Epic violated federal labor laws by requiring arbitration, court finds

A Wisconsin federal appeals court has ruled companies cannot require workers to sign arbitration agreements, in which employees and employers privately settle disputes instead of going to court, reports The New York Times.

The court was hearing a case between Epic Systems and Jacob Lewis, an Epic employee. In April 2014, Epic sent an email to employees with an arbitration agreement saying claims regarding wages and working hours could only be raised through individual arbitration, and employees waived the right to participate in any class, collective or representative proceeding, according to the court decision.

Additionally, the email said employees were "deemed to have accepted this Agreement" if they continued working at Epic, and did not offer employees an option to decline the arbitration agreement, according to the court decision.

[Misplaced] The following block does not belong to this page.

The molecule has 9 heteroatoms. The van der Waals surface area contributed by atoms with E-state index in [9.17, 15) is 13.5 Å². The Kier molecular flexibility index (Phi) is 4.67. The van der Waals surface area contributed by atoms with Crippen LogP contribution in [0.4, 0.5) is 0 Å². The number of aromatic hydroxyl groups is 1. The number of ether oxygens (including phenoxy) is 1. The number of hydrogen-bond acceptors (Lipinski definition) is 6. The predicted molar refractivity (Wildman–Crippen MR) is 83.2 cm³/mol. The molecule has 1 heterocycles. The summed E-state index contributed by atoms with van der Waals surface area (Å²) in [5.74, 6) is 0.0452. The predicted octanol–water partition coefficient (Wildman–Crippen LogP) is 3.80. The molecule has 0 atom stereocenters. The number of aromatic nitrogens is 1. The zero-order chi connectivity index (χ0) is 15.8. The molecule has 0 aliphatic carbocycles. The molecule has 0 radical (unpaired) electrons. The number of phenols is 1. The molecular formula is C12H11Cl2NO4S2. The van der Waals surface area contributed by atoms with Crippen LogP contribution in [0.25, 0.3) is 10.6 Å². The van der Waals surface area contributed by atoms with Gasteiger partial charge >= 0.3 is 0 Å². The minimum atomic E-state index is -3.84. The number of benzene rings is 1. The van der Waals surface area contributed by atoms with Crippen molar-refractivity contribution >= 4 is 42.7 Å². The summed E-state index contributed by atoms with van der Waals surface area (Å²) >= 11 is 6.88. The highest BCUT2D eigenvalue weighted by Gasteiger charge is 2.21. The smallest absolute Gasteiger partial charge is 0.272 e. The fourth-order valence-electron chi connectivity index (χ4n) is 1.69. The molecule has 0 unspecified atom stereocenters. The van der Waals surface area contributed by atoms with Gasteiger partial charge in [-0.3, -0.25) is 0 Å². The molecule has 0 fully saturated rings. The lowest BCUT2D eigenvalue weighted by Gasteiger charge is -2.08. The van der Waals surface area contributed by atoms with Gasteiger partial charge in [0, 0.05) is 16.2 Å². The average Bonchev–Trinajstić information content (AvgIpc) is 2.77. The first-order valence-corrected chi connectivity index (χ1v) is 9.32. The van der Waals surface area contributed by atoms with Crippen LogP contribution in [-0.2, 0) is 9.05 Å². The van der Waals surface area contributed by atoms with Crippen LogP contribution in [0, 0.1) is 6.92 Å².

Later, Mr. Lewis sued Epic in an overtime lawsuit, alleging the company had denied him and other employees overtime wages. Epic sought to dismiss the lawsuit and uphold the arbitration agreement, which a district court denied. Epic appealed the district court's decision.

The appeals court says Epic's arbitration agreement violates the National Labor Relations Act of 1935, which was passed to encourage collective bargaining and protect the general welfare of workers, and is unenforceable under the Federal Arbitration Act, as the act does not protect all arbitration clauses.

Epic is not the only health IT vendor to introduce arbitration clauses. In November, Cerner offered employees the choice to either give up their right to traditional litigation or give up merit-based pay raises. Cerner also currently faces several lawsuits regarding overtime pay.

More articles on Epic:

Erlanger prepares for tighter budget in midst of Epic implementation 
An Epic go-live, the opioid crisis and more: Mass General's CNO weighs in 
St. Luke's completes Epic go-live on time, under budget 

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